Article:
Even if you are not a dog person, you have to admit that being needed by an animal is a joyful experience. You are nice to them and they love you back. Their needs are uncomplicated and easy to satisfy.

And if you are a parent, you remember, as I do, how when your kids were young how intensely they needed you. I loved that feeling of being the center of their world when they were little. I welcomed their demands and their insistence that I pay attention to them.

But as I relish my empty nester years, I am happy not to be needed so much.

After all I did to get to this stage of life, I feel, selfishly I admit, that I now deserve some “me” time. Realistically though that doesn’t always happen even when our nests empty out. If it isn’t our adult kids seeking our attention, then we have the demands of caring for our elderly parents. Most of my friends are pulled by their adult kids or their aging parents or both.  “Me” time can be very hard to come by.

So I consider myself lucky to be able – right now, this early spring, at my age (I just qualified for a senior lifetime pass to the U.S. National Park system, in case you were wondering) to have both the energy and the time to go on a Road Trip.

When my cell phone rings again, as it no doubt will, and given my son’s impeccable timing, he will likely call just as we are driving through the Mojave Desert in California, I will try to see it not as a burden.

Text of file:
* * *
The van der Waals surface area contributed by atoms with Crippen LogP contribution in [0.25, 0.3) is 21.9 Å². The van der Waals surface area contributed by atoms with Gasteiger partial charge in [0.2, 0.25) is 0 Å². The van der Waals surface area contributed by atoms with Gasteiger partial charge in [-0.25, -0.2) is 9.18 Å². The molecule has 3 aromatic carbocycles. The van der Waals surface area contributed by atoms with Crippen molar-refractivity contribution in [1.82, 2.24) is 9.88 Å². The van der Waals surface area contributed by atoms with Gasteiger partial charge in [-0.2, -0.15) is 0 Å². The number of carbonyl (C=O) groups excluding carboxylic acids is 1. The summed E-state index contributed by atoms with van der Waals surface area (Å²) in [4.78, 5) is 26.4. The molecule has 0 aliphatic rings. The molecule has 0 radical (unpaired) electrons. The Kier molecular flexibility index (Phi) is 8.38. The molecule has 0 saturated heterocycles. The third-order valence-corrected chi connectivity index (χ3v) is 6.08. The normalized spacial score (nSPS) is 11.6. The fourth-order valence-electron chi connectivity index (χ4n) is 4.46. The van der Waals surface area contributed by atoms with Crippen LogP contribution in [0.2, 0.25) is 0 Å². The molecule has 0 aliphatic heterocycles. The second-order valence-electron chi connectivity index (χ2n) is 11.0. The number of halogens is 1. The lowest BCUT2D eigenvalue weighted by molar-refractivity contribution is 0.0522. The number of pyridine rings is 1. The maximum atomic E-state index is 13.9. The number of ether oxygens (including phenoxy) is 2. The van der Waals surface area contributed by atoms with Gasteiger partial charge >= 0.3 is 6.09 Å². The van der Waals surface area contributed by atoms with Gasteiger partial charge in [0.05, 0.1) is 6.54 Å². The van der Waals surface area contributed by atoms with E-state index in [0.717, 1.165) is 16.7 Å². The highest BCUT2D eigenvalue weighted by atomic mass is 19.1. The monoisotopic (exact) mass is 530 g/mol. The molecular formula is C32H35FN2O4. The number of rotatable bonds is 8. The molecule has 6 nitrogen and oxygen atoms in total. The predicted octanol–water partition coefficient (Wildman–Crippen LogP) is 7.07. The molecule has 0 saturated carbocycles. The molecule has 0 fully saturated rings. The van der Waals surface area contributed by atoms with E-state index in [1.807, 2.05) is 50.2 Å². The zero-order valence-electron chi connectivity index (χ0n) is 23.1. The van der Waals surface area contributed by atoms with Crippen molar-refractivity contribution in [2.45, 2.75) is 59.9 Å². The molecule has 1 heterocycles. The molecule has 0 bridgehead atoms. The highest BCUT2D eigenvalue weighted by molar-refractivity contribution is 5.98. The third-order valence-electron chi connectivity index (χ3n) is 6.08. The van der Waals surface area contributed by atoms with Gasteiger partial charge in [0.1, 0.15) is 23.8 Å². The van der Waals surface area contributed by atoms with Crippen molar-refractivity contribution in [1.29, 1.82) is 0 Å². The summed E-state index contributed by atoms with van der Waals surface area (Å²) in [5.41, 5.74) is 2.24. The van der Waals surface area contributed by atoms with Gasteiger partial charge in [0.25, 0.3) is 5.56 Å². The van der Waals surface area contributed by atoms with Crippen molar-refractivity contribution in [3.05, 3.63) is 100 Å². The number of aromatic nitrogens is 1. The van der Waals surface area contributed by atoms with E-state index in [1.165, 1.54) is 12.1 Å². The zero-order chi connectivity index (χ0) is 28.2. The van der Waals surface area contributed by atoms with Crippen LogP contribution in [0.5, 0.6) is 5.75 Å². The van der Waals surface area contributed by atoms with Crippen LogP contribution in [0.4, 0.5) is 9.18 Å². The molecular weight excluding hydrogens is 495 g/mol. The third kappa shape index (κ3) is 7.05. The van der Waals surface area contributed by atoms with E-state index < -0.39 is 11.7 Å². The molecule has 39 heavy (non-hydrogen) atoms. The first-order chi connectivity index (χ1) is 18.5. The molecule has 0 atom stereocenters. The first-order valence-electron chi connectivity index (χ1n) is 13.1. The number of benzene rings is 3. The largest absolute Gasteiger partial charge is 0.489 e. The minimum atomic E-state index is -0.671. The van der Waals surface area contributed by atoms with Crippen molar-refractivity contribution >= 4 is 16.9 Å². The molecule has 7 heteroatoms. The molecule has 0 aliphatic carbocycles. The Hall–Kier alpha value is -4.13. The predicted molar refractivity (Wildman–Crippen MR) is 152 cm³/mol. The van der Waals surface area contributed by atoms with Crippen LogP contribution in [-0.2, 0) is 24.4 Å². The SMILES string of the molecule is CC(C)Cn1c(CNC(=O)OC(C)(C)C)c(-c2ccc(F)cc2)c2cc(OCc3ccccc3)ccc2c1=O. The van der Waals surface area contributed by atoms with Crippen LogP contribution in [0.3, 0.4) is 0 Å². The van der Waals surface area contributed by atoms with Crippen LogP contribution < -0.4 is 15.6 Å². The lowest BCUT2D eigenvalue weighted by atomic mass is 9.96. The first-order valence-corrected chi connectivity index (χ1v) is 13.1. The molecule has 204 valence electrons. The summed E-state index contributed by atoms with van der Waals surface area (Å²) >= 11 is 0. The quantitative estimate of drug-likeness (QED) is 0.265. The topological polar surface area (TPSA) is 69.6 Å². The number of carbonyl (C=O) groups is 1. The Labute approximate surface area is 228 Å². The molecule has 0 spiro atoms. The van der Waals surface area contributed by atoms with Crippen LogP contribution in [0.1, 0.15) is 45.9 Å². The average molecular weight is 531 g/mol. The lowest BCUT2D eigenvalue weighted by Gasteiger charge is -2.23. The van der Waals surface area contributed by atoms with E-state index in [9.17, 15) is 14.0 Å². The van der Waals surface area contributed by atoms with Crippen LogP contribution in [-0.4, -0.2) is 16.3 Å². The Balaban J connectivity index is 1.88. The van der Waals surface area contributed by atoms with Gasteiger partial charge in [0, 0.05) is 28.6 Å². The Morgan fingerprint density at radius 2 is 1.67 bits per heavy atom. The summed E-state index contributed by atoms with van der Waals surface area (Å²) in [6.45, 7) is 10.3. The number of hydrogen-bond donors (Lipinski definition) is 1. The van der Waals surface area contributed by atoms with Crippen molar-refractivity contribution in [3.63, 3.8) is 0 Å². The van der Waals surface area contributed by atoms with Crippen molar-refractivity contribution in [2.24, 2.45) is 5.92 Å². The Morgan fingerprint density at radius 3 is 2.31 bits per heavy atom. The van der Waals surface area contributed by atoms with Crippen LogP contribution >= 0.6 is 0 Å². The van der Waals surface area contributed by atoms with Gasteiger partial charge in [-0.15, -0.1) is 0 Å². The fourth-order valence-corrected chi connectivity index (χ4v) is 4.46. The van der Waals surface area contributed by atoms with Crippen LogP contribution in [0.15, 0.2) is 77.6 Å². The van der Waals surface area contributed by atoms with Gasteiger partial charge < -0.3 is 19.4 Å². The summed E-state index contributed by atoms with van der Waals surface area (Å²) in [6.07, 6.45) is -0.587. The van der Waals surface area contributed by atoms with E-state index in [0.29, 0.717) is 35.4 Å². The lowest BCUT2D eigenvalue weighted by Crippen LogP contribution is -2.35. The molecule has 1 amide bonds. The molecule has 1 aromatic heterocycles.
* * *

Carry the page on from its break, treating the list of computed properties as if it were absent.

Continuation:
Being needed is a gift, even if it sometimes doesn’t feel that way.





Filed under Adult Kids, Empty Nest, Family, Female Friends, Parenting, Travel, Women, Young Adult Mental Health

17 responses to “Road Trip: Part II – An Empty Nester Tries to Escape into the Scenery

  1. I love your honesty, Nancy!


  2. Nancy, Lovely post so many will resonate with! I’m so glad you had a get-away. Brava for writing and moments of freedom! Sara Taber

    Sent from my iPhone


  3. Cindy O

    Nancy you life mirrors mine in so many ways. It seems every time I went on vacation I would get “that call” and my heart would sink when I saw that phone number. I wept as I read this post and as I read you last sentence it really rang a bell with me. Just two days ago my son called me and poured out his pain and said “he couldn’t take it any more”. I felt the same way.
    But I know being a Mom is forever and I am always needed for him to be able to call me. Although it makes me feel “how did I go wrong in raising my son?” I accept it is was it is and I’m here for him….until death us do part. That doesn’t make it any easier to deal with but knowing that I am needed and I was chosen by God to be his Mother makes it ok.
    Thank you for your words…..they came to me at a perfect time.


    • Cindy, it is so hard to get those phone calls, isn’t it? Just know that you have always tried your best to be there. Hope it goes more smoothly for both of us.